In order for the economy, employment and trade to grow, the creative sector has to be a large part of the equation. In the past 10 years, many people have traded in their traditional jobs in healthcare and other industries for positions in the creative arena. If you are going to start a business that uses your creative skills rather than the knowledge that you get from school, you will need to approach the process differently. The best plan is to implement my following five steps before you start your business:
The truth is that several other writers, directors and designers are also getting into the business at the same time. Therefore, your skills are already available in the work force. For example, it’s not hard to find a graphic designer because there are so many advertising their services. You would increase your value by promoting yourself as an interactive media designer who has the capability to provide digital effects, animation and sound.
Reach out to other professionals in the industry that you would like to join. Find out what they are doing and how they are providing their services. Then, determine what you can offer customers that is different from what the rest have to offer. Ask yourself what the industry needs at this moment. Find out what isn’t being done in your industry and then highlight what is different about your business. This would be an excellent place to start.
Create a Brand.
You have individualized your creative plan. Now, you can develop your brand. Branding requires that you use a website and social media to bring your ideas and your individual approaches to your business to light. It’s not expensive at all to set up a website, and to keep costs down as low as possible, you can offer to provide a service for someone in exchange for web services, such as creating a personalized logo.
You will need a logo, business email, business cards and a web page so that you can begin to build your social media channels. Your business email should also match your website. LinkedIn is a good place to start. Take full advantage of this platform by entering as much information as you can. Then, select one other platform. Twitter is a good choice because it takes the longest to build. You will be able to add your information, but don’t forget to add color as well.
“Color” is another way of saying “content.” You wouldn’t think of asking your friends to come to your house for dinner only to sit them down at an empty table. Similarly, you can’t ask people to visit your website and not show them anything interesting. Those who use social media tend to be capricious. If your website is under construction when they visit, they will not return later.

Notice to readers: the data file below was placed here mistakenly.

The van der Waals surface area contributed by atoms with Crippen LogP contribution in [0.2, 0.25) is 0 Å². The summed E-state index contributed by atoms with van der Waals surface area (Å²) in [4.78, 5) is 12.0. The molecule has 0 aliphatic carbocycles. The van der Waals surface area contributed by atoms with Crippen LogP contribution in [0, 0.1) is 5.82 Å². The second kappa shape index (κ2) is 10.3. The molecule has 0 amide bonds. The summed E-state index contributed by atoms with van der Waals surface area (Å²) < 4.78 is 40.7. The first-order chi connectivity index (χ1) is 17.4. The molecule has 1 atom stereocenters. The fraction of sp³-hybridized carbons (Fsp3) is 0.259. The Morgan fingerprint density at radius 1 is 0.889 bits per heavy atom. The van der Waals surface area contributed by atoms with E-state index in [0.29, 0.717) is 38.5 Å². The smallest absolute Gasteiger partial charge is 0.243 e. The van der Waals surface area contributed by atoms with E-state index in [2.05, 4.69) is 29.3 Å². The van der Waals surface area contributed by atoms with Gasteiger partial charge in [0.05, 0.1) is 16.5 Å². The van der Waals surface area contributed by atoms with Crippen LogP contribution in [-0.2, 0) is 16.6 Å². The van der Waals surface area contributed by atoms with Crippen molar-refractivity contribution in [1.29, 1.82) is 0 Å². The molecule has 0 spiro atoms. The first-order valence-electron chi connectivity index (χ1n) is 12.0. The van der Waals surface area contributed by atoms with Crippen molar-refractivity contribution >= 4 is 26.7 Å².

If the market is saturated, you will need to present your work to the public to help your business appear legitimate. You will only need a couple of posts, but I had 100 published articles before I began to promote my website. If you can’t produce something new, take an article from your archives and then update it for the current project. You will spend the most time on this step, but it is by far the most important step.
Now that you have a brand, it is time to plan. Create a list of people who would be interested in your services, such as particular companies, clients and agencies. For writing, I have a list of editors and publications who may like my writing style.
Calculate the amount of money you will need to make in the first three months. You will need to know how much time it will take you to reach this amount. Be aware that creative slumps will occur, but you can plan for them. You can set up a savings account for the times when there is less work, or you can take a job to supplement your income.
Check your Facebook connections and your email contacts to find other creative people who need your services or are in a position to help you. You can make an announcement in a status update, and an email message will let your friends know about your new website. This will be the beginning of a following for your new business.
Once your website is supported by your social media platforms, you can begin to contact the major players in your industry if you have something consequential to offer.
About Bridget Scarr
Bridget Scarr is a Content Creator, Singer-Songwriter, Executive Producer and Writer. She spent 15 years as an Executive Producer and worked in television, animation and advertising. She has worked on the creative side of the entertainment business and has been in charge of several teams that included as many as 220 people. Along with the creative side of things, she has also taken part in the technical side. The many productions that have her name on them form a wide range of projects, such as factual entertainment, lifestyle, entertainment, children’s animation and drama.
It wasn’t enough for Bridget to work on other people’s creative projects because she had so many ideas of her own. So that she could be in charge of content creation, she started Colibri Studios where she is at the head of content development. In this role, she spends her days working with creative talent, project partners and international broadcasters to develop her latest projects.
Connect with Bridget Scarr on LinkedIn.